The Seiko Lord-Matic, Suwa division, is a self-winding 23 jewels watch. It features a clean dial with or without the applied LM logo - which was added from 1970 onward to the line-up. Inside is in fact the King Seiko 56 base movement, a high end automatic that was thinner than all other auto’s of the time.
The Lord-Matic usually is large for its time, the minimum size being 35x42x10mm with a maximum of 38mm (in the conventional shapes at least), it has a 21600 beat rate, and all kinds of complications or lack thereof. There is time only, date, daydate, a weekdater variant, hand winding and the ability to precisely set the seconds though a hacking lever. The weekdater window of course was used for the daydate version, but that was not all, in some models even the King Seiko caliber 5626 was put inside and the watch designated Lord-Matic De Luxe, elevating the beat rate from 21600 to 28800.
The 56 caliber seems to have been developed between two others, the 51 (starting in 1967), and the 52 (starting in 1970), the latter also being used for the Lord-Matic Special 5216.
When the 51 was developed, it had a thickness of 4.9mm. The 56 had a reduced thickness of 4.3mm, and the 52 further reduced the movements thickness to 3.9mm.
In this continuing effort to flatten its mid to high grade movements, many novel design elements were incorporated into the 56LM apart from the mentioned complications.
At the beginning of their roughly ten year production run (1968-1977) the Lord-Matics were a one piece design, in that you could only remove the movement from the front, thereby increasing the water-proofing. For maintenance of the watch, it is opened through and by removing the acrylic glass.
Although the 56 series was later upgraded and even used in chronometer grade King Seikos, it was not chosen for the task of resurrecting the mechanical watch after Seiko's world wide quartz onslaught. The decision was made to use the 52 caliber, rebranded as the 4s15 in all of its high end Laurel, Alpinists and SUS siblings. Even the Grand Seiko eventually used it as caliber 4S when its quartz only days were numbered.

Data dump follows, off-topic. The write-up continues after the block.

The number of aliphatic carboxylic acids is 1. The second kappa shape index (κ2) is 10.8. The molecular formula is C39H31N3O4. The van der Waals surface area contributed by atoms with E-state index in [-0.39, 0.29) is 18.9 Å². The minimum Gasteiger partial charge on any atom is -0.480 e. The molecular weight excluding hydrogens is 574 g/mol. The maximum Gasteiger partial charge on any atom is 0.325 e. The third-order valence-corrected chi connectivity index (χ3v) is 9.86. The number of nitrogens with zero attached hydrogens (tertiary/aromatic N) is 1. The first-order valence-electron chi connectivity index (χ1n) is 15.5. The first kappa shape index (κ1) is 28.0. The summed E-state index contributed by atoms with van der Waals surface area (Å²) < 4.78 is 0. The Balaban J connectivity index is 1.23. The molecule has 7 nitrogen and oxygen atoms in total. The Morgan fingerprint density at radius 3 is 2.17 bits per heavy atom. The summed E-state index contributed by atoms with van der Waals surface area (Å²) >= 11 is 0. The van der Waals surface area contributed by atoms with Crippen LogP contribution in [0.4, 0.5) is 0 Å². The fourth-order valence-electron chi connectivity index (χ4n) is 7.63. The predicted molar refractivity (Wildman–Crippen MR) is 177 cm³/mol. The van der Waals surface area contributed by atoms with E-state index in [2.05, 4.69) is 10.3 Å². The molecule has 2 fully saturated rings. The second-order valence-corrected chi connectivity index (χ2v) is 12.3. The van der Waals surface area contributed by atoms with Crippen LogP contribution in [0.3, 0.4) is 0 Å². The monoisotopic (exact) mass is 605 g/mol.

I really think Seiko was approaching the epitome of automatic movement design in these 52 asnd 56 calibers, leading up to most modern calibers used today.
This watch has a quickset day-date (QS). However, the plastic component is prone to wear in the QS mechanism, which is however serviceable at vintageseiko.nl (!) when it breaks because of inexpert usage.
This watch has no problems, naturally, just make sure to always adjust the day-date at the end of the day at around 18:15 PM because careful treatment is required to spare the plastic quickset parts inside. So, only use the quickset at 18:15u and be sure that the watch is at that time by turning it once past the date switch and then again to 18:15u.
The day quickset is very smooth, the date quickset has more firm resistance because of the inner mechanics*. Increase pressure carefully to switch and then pause slightly before going on to the next date (if at all necessary).
* The reverse winding gear remains engaged when the date quickset is used, causing extra drag and causing concern for some users.